They won’t like the way she interprets the law, but she is certainly qualified to serve as a Supreme Court justice.
Noah Feldman of Harvard Law School says Barrett “deserves to be on the Supreme Court” despite the fact that he disagrees with her on “almost everything.” Here is a taste of Feldman’s recent column at Bloomsberg:
I disagree with much of her judicial philosophy and expect to disagree with many, maybe even most of her future votes and opinions. Yet despite this disagreement, I know her to be a brilliant and conscientious lawyer who will analyze and decide cases in good faith, applying the jurisprudential principles to which she is committed. Those are the basic criteria for being a good justice. Barrett meets and exceeds them.
I got to know Barrett more than 20 years ago when we clerked at the Supreme Court during the 1998-99 term. Of the thirty-some clerks that year, all of whom had graduated at the top of their law school classes and done prestigious appellate clerkships before coming to work at the court, Barrett stood out. Measured subjectively and unscientifically by pure legal acumen, she was one of the two strongest lawyers. The other was Jenny Martinez, now dean of the Stanford Law School.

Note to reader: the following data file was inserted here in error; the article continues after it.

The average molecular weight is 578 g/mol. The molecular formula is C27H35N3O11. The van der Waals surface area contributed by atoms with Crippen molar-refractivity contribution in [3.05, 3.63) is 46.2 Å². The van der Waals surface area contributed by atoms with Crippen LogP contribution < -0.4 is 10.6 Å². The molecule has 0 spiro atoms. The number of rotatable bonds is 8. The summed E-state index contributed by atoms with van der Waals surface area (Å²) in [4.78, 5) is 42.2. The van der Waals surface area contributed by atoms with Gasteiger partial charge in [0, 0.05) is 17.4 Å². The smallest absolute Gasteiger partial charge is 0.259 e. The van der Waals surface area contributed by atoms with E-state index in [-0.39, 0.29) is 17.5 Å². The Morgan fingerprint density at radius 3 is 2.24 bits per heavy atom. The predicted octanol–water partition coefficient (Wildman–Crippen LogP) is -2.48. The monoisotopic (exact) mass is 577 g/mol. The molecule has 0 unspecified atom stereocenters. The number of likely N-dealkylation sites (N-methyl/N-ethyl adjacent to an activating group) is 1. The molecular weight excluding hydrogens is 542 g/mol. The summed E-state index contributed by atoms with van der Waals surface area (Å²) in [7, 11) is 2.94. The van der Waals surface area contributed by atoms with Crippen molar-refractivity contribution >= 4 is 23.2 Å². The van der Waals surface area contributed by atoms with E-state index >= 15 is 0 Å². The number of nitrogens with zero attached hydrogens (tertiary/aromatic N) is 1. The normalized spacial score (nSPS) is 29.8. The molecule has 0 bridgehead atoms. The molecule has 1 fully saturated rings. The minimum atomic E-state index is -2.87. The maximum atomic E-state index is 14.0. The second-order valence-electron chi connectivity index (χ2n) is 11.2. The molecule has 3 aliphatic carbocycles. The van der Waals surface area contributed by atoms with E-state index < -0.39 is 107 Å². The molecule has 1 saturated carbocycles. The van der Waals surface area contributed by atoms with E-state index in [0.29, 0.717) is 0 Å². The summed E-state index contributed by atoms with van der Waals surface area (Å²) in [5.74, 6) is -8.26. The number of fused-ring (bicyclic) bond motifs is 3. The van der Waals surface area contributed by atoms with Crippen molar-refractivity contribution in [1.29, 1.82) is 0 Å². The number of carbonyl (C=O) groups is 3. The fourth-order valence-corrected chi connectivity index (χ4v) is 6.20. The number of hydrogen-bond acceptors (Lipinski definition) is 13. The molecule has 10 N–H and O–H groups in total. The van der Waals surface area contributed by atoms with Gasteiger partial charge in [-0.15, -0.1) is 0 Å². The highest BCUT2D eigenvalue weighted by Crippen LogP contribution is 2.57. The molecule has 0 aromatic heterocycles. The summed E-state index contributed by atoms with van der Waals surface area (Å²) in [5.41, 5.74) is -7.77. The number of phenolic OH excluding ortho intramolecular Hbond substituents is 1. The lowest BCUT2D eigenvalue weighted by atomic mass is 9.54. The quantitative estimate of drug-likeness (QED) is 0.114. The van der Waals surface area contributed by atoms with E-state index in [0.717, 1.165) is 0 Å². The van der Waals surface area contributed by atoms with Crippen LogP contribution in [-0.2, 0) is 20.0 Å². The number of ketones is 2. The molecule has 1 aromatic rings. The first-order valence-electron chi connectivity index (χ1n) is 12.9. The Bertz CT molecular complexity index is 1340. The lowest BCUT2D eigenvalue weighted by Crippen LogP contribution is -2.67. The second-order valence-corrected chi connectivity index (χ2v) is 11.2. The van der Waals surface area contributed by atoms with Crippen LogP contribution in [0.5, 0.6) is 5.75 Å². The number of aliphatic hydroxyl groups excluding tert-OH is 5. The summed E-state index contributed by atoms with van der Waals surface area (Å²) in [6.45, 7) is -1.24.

Here is O. Carter Snead, a law professor at the University of Notre Dame, in a piece at The Washington Post:
Even more reassuring to Barrett skeptics should be her remarkable humility. There are plenty of smart people in elite academia and on the federal bench, but few with Barrett’s generosity of spirit. She genuinely seeks to understand others’ arguments and does not regard them as mere obstacles to be overcome on the way to reaching a preferred conclusion. Time and again, I have seen her gently reframe a colleague’s arguments to make them stronger, even when she disagreed with them. And she is not afraid to change her own mind in the search for the truth, as I have seen in several of our faculty seminars. Such open-mindedness is exactly what we want of our judges — and what we can expect Barrett to bring to the Supreme Court, because that is who she has always been.
There is no need to fear Barrett’s faith. To the contrary, her commitment to treating others with respect grows directly out of her religious convictions. But Barrett’s love of neighbor goes beyond merely treating others with dignity. In all the time I have known her, I have never once seen Barrett place her needs above those of others.
A few years ago, a blind student matriculated as a first-year law student at Notre Dame. Upon arrival, she encountered delays in getting the technological support she needed to carry out her studies. After only a few days in Barrett’s class, the student asked her for advice. Barrett’s response was “This is no longer your problem. It is my problem.” Barrett followed up with university administration herself, got the student what she needed, and then mentored her for three years. That student just completed her service as the first blind female Supreme Court clerk in U.S. history.
Read the entire piece here.